Your Local Pharmacist is

Jay Koovarjee

 92 Pitt St
Sydney NSW 2000
ph: (02) 9221 0091
fax: (02) 8880-8326

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:: In Brief


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:: Drug Interaction
Medication Management - Drug Interaction
  Medication Management
  Drug Interaction

A drug interaction is a where a substance affects the activity of a drug, i.e. the effects are increased or decreased, or they produce a new effect that neither produces on its own. The substance tht affects the activity of the drug could include:

  • Drug-drug interaction - the activity of the drugs can be enhanced or dimished - two drugs taken together may produce a new, dangerous reaction - two drugs taken together can produce an effect that is greater than if they were taken on their own
  • Drug-food interactions - can increase or decrease the absorption of drugs
  • Drug-herb interactions - can effect the absorption of drugs and the serum levels of drugs - can reduce appetitie - may alter how nutrients are used - may interact with anesthesia, beta-blockers, and anticoagulants
  • Drug-disease interactions - certain drugs can effect other diseases that you may have, eg. asthma, diabetes

Drug interactions can result in unwanted side effects, reduce the effectiveness of your medicine or possibly increase the action of a particular medicine. 

Because older adults often take more medications than younger adults, the incidence of adverse drug reactions does increase with age.

Signs & Symptoms of a Drug Reaction:

There are many physical signs that may be attributed to an adverse drug reaction. These include:

  • fatigue
  • constipation or diarrhea
  • confusion
  • incontinence
  • frequent falls
  • depression
  • weakness or tremors
  • excess drowsiness or dizziness
  • agitation or anxiety
  • decreased sexual behavior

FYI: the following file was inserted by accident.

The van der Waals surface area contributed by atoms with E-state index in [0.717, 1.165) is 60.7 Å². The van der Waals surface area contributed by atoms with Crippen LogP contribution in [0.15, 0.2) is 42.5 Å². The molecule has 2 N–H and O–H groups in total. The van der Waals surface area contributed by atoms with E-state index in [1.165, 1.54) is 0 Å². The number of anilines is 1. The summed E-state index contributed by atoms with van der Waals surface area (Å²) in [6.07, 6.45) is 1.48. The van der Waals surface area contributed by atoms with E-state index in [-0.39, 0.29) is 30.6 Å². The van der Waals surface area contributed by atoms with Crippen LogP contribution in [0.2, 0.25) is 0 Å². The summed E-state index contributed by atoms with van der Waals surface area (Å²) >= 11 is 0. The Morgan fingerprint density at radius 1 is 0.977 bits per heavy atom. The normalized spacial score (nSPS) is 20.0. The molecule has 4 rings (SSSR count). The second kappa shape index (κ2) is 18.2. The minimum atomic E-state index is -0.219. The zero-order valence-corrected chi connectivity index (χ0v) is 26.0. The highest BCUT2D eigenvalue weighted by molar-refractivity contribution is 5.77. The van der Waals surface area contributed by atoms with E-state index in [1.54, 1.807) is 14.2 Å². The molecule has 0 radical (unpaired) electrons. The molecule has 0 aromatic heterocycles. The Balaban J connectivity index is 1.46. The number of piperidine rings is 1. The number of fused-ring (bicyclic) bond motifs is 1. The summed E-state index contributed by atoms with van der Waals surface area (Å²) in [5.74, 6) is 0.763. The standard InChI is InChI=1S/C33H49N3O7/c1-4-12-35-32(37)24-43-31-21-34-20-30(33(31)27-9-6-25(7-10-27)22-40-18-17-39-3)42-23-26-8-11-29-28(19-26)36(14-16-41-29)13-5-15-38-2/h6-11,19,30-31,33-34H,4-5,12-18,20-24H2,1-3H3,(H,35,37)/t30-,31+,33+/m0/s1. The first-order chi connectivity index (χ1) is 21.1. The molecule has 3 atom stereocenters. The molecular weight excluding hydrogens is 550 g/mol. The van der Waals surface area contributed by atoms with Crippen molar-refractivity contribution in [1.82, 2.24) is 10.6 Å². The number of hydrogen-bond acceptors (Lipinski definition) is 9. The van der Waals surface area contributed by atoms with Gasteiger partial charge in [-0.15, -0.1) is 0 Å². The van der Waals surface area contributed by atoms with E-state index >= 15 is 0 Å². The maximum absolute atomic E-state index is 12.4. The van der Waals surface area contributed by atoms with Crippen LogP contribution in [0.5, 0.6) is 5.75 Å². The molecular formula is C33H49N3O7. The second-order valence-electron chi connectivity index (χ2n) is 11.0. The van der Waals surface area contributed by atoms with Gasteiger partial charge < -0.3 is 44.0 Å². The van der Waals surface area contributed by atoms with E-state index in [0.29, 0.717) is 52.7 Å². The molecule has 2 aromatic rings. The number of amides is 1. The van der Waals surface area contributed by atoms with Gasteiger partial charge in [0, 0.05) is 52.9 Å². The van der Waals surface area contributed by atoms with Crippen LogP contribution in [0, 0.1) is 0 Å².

If a problem develops shortly after a person begins taking medication it is wise to alert a physician or your pharmacist immediately. Sometimes it takes time for an adverse reaction to occur, making it less likely the problem will be associated with taking medication.

How can I avoid Drug Interactions?

Many drug interactions can be avoided or managed safely if your Pharmacist has full knowledge of the medications and herbs you are currently taking.

That's why they ask you questions when you are purchasing medications.  They are looking for potential drug interactions

By visiting one Pharmacist a database of your medications can be built up, reducing the risk of drug interactions occuring.

Over-the-counter (OTC) drug labels contain information about ingredients, uses, warnings and directions that is important to read and understand. The label also includes important information about possible drug interactions. If you are not sure, always ask your Pharmacist. 

When your doctor prescribes a new drug, discuss all OTC and prescription drugs, dietary supplements, vitamins, botanicals, minerals and herbals you take, as well as the foods you eat.


Ask Your Pharmacist about:

  • Possible drug interactions when you are purchasing medication or herbs
  • Before taking a drug, ask your pharmacist the following questions:
    • Can I take it with other drugs?
    • Should I avoid certain foods, beverages or other products?
    • What are possible drug interaction signs I should know about?
    • How will the drug work in my body?
    • Is there more information available about the drug or my condition?

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